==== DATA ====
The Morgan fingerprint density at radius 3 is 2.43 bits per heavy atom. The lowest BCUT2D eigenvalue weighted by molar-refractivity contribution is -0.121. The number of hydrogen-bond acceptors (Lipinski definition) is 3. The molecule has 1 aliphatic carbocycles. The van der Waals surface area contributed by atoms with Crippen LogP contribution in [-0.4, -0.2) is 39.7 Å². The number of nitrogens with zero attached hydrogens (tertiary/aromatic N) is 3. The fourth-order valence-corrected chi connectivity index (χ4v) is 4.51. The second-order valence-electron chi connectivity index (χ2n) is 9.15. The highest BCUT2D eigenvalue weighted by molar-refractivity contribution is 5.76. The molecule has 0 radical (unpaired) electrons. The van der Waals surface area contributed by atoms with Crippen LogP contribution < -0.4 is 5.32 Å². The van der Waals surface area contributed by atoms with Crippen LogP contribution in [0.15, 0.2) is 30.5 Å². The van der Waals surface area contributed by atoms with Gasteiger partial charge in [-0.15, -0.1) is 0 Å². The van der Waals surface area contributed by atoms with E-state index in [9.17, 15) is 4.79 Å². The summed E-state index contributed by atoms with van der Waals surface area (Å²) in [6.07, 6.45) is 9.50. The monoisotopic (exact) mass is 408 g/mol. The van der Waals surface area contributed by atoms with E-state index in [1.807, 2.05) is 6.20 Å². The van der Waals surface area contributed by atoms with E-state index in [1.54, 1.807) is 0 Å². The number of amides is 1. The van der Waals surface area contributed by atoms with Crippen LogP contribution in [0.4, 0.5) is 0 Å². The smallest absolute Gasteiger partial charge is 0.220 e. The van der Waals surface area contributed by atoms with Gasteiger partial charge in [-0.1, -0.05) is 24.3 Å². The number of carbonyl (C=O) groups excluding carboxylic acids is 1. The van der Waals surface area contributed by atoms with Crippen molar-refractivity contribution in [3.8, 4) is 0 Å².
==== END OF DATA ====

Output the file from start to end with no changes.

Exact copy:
The Morgan fingerprint density at radius 3 is 2.43 bits per heavy atom. The lowest BCUT2D eigenvalue weighted by molar-refractivity contribution is -0.121. The number of hydrogen-bond acceptors (Lipinski definition) is 3. The molecule has 1 aliphatic carbocycles. The van der Waals surface area contributed by atoms with Crippen LogP contribution in [-0.4, -0.2) is 39.7 Å². The number of nitrogens with zero attached hydrogens (tertiary/aromatic N) is 3. The fourth-order valence-corrected chi connectivity index (χ4v) is 4.51. The second-order valence-electron chi connectivity index (χ2n) is 9.15. The highest BCUT2D eigenvalue weighted by molar-refractivity contribution is 5.76. The molecule has 0 radical (unpaired) electrons. The van der Waals surface area contributed by atoms with Crippen LogP contribution < -0.4 is 5.32 Å². The van der Waals surface area contributed by atoms with Crippen LogP contribution in [0.15, 0.2) is 30.5 Å². The van der Waals surface area contributed by atoms with Gasteiger partial charge in [-0.15, -0.1) is 0 Å². The van der Waals surface area contributed by atoms with E-state index in [9.17, 15) is 4.79 Å². The summed E-state index contributed by atoms with van der Waals surface area (Å²) in [6.07, 6.45) is 9.50. The monoisotopic (exact) mass is 408 g/mol. The van der Waals surface area contributed by atoms with E-state index in [1.807, 2.05) is 6.20 Å². The van der Waals surface area contributed by atoms with E-state index in [1.54, 1.807) is 0 Å². The number of amides is 1. The van der Waals surface area contributed by atoms with Crippen LogP contribution in [0.4, 0.5) is 0 Å². The smallest absolute Gasteiger partial charge is 0.220 e. The van der Waals surface area contributed by atoms with Gasteiger partial charge in [-0.1, -0.05) is 24.3 Å². The number of carbonyl (C=O) groups excluding carboxylic acids is 1. The van der Waals surface area contributed by atoms with Crippen molar-refractivity contribution in [3.8, 4) is 0 Å².